I think that division of labour might be a key driver of intelligence growth in humans. Perhaps not initially, but complex division of labour only becomes possible if most of the mental tools already exist for other purposes: empathy, more complex language, tolerance, and ability to intuit costs and benefits, delayed gratification and planning (time preference). Once the benefits of division of labour kick in then there would be further selection advantages to optimise these traits. The extra energy fuel for large brains being obtainable owing to the enhanced fuel obtaining capability owing to the increased intelligence. Incremental reinforcing steps rather than some kind of technological or mutation breakthrough.

    Cooking would be a crucial element, but not the only factor.

    There would have been an existing physical basis for division of labour owing to the long dependent childhood and lactation, which means females tend to have diminished range owing to the weight handicap of carrying small children. So it makes sense that the males range further when foraging for food. Which leaves the females to gather resources in closer proximity to the home camp. Beyond child-bearing, the division of labour between hunting and gathering seems pretty fundamental in humans, and follows from the child-bearing and having intelligent children to raise.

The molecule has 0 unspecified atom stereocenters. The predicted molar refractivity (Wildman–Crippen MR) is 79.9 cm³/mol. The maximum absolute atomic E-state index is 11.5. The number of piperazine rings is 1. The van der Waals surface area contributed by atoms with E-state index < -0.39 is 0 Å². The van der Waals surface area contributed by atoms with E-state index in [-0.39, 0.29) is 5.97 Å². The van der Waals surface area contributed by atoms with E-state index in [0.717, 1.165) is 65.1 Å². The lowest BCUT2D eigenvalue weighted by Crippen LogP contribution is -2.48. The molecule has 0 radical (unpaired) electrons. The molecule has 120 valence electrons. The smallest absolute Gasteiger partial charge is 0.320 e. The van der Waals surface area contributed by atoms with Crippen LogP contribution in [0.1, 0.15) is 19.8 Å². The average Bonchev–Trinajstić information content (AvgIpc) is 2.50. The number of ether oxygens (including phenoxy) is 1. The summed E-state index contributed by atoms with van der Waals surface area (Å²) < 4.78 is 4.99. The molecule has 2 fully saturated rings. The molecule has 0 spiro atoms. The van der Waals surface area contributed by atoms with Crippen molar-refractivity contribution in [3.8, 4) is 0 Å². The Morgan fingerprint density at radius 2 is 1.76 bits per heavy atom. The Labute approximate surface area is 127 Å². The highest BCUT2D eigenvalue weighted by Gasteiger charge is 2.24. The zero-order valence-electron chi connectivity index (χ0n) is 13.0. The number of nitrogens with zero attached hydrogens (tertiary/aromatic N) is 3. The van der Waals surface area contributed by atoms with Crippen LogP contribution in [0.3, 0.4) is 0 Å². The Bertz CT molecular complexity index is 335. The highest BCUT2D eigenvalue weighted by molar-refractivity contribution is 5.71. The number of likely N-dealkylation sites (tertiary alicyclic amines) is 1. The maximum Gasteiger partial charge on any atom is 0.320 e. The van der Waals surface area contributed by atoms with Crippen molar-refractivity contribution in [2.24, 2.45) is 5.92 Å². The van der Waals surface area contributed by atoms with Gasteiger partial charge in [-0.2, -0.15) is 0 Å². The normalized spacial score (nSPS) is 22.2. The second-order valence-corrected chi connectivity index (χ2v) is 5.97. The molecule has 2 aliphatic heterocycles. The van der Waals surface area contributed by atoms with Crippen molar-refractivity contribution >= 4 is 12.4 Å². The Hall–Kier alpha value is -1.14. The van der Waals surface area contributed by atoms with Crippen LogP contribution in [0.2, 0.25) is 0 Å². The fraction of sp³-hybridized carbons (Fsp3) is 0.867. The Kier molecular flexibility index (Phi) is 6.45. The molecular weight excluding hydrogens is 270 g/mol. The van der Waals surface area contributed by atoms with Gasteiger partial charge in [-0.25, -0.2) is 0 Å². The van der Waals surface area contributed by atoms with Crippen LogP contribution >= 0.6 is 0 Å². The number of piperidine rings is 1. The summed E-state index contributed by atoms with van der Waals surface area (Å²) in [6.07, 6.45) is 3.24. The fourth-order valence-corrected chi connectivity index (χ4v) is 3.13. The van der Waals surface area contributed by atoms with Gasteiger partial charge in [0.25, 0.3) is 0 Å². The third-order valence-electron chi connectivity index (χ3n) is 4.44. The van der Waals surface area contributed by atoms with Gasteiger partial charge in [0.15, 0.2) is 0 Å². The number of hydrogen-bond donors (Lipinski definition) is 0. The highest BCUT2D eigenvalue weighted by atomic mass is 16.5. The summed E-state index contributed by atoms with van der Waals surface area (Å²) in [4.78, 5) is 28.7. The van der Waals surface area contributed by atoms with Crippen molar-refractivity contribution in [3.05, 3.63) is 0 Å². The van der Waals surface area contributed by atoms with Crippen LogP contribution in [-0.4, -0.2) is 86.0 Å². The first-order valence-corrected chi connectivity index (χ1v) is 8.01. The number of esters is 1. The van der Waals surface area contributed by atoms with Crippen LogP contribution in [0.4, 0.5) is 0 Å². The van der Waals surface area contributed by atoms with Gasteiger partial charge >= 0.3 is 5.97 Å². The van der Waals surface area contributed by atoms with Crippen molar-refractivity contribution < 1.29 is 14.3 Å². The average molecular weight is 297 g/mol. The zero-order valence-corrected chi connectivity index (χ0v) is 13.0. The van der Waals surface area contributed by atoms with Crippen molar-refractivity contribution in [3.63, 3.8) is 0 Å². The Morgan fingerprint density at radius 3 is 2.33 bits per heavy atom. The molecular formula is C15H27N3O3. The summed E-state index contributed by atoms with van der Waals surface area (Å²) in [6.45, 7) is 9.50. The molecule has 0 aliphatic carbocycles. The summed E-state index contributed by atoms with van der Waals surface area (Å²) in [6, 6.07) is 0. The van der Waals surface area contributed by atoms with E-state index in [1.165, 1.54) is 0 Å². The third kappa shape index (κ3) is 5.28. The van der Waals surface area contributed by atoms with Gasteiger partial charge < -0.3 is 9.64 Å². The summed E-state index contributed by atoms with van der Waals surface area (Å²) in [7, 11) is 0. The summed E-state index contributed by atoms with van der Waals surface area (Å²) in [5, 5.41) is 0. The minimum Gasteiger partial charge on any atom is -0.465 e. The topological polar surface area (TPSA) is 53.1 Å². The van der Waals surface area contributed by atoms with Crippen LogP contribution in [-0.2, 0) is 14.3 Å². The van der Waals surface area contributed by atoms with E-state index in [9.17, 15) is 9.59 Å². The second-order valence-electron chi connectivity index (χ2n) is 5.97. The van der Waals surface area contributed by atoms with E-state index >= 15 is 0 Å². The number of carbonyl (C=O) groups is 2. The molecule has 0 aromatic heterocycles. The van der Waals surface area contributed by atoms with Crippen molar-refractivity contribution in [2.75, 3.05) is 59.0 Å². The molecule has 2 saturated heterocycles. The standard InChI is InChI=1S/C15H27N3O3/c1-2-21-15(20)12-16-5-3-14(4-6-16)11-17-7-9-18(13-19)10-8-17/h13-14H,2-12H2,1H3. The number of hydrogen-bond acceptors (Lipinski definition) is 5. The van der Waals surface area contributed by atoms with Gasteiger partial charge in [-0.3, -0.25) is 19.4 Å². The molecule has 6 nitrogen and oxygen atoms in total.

The division of labour isn’t purely a division of the product of labour. There’s other opportunity cost aspects, as in the theory of comparative advantage. It also involves time and risk factors. Hunting takes more time, has a much higher risk of failure, and has sporadic rewards. There can be huge payoffs, but mostly nil payoffs. While gathering is much lower risk – more reliable return. Time and energy invested in gathering might be more successful in acquiring food energy. A key aspect of division of labour is increasing specialisation, despite having the capability of engaging in different specialisations or generalising. One option must be committed to for the process to be effective. A small bias in one direction would tip the balance that same way.

    So the economic basis of pair bonding might depend on risk off-setting. The ROI for hunting involves large gains and large risks. Doing so only makes sense if there’s a way of mitigating the risks. Which would be the ongoing complimentary investment in gathering. This role falls to the female owing to their existing constraints on travel.